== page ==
W. James Weese and P. Chelladurai
The study of leadership has a long and distinguished history. Over the past 100 years, researchers have pursued distinct lines of inquiry summarized in the trait theories, the behavioral theories, the contingency theories, and the transactional/transformational theories of leadership. More recent cognitive approaches have dominated the leadership literature base with emphasis on the areas of emotional intelligence and servant leadership. Even as new leadership models emerge, it is important to note that portions of the older theories continue to inform our understandings. The voluminous research base confirms three things about leadership. Leadership is a social process, involving people and engaging their emotions, motivations, and moods. Secondly, leadership is about influence. True leaders influence the thoughts and behaviors of people and groups without the manipulation of rewards or punishments. Some writers suggest that leadership is synonymous with influence. Finally, leaders focus, inspire, and motivate people and groups toward the accomplishment of a predetermined goal or objective. They bring clarity to a desired end and they inspire colleagues to channel their talents and energies toward its attainment. The theoretical developments of leadership, and the latest developments in particular (i.e., emotional intelligence and servant leadership), hold great promise for application in the sports domain.
Markus Wettstein, Hans-Werner Wahl, and Michael Schwenk
When referring to life space, researchers usually mean the area in which individuals move in their everyday lives. Life space can be measured based on different approaches, by means of self-reports (i.e., questionnaires or diaries) or by more recent approaches of technology-based objective assessment (e.g., via Global Positioning System [GPS] devices or smartphones). Life space is an important indicator of older adults’ out-of-home mobility and is meaningfully associated with autonomy, well-being, and quality of life. Substantial relationships between life space and socio-demographic indicators, health, and cognitive abilities have been reported in previous research. Future research on life space in old age will benefit from a more comprehensive and stronger interdisciplinary perspective, from taking into account different time scales (i.e., short- and long-term variability), and from considering life space as a multidimensional measure that can be best assessed based on multi-method approaches with multiple indicators.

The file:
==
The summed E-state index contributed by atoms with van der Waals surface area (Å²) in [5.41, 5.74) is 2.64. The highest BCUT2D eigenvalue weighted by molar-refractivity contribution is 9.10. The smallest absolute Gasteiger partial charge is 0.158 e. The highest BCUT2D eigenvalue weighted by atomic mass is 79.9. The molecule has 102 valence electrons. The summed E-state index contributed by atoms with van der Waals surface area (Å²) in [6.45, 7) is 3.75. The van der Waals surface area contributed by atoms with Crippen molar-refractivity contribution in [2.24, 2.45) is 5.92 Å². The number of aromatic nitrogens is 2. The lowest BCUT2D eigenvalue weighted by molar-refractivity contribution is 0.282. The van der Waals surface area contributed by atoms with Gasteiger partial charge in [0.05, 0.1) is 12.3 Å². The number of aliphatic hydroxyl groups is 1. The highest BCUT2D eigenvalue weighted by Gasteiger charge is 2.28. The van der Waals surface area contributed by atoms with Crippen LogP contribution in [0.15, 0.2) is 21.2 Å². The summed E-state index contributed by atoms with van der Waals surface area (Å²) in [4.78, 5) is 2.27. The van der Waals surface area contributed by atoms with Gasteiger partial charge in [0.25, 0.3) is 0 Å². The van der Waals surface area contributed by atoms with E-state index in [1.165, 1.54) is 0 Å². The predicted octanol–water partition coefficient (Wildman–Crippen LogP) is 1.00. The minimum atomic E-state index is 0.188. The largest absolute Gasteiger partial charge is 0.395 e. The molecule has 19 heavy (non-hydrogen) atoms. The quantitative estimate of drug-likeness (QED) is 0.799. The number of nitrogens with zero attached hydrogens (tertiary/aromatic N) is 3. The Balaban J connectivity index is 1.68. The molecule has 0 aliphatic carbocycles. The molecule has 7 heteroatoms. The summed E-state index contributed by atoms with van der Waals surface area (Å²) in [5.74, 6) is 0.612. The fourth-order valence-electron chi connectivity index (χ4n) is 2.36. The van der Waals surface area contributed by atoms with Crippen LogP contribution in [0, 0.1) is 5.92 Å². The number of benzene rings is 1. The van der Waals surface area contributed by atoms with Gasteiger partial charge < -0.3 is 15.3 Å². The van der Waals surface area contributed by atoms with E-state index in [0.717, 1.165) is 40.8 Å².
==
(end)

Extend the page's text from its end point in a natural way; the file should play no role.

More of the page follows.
Loneliness or perceived social isolation is a subjective experience relating to dissatisfaction with one’s social relationships. Most research has focused on the experience of loneliness in old age, but levels of loneliness are also known to be high among teenagers and young adults. While poor health may be associated with increased feelings of loneliness, there is now considerable evidence on the role of loneliness as a risk factor for poor mental and physical health. Studies show that loneliness is associated with an increased risk of developing dementia and chronic diseases, and also with a higher rate of mortality. Risky health behaviors, a poor cardiovascular profile and compromised immune functioning have all been proposed as potential pathways through which loneliness may affect health. However, much still remains to be understood about these mechanisms.
Susan Krauss Whitbourne
Research methods in lifespan development include single-factor designs that either follow a single cohort of individuals over time or compare age groups at a single time point. The two basic types of studies involving the manipulation of the single factors of age, cohort, and time of measurement are longitudinal and cross-sectional. Each of these has advantages and disadvantages, but both are characterized by limitations because they cannot definitively separate the joint influences of age, cohort, and type of measurement. The third group of designs involves manipulation of two or more levels of each factor to permit inferences to be drawn that separate personal from social aging.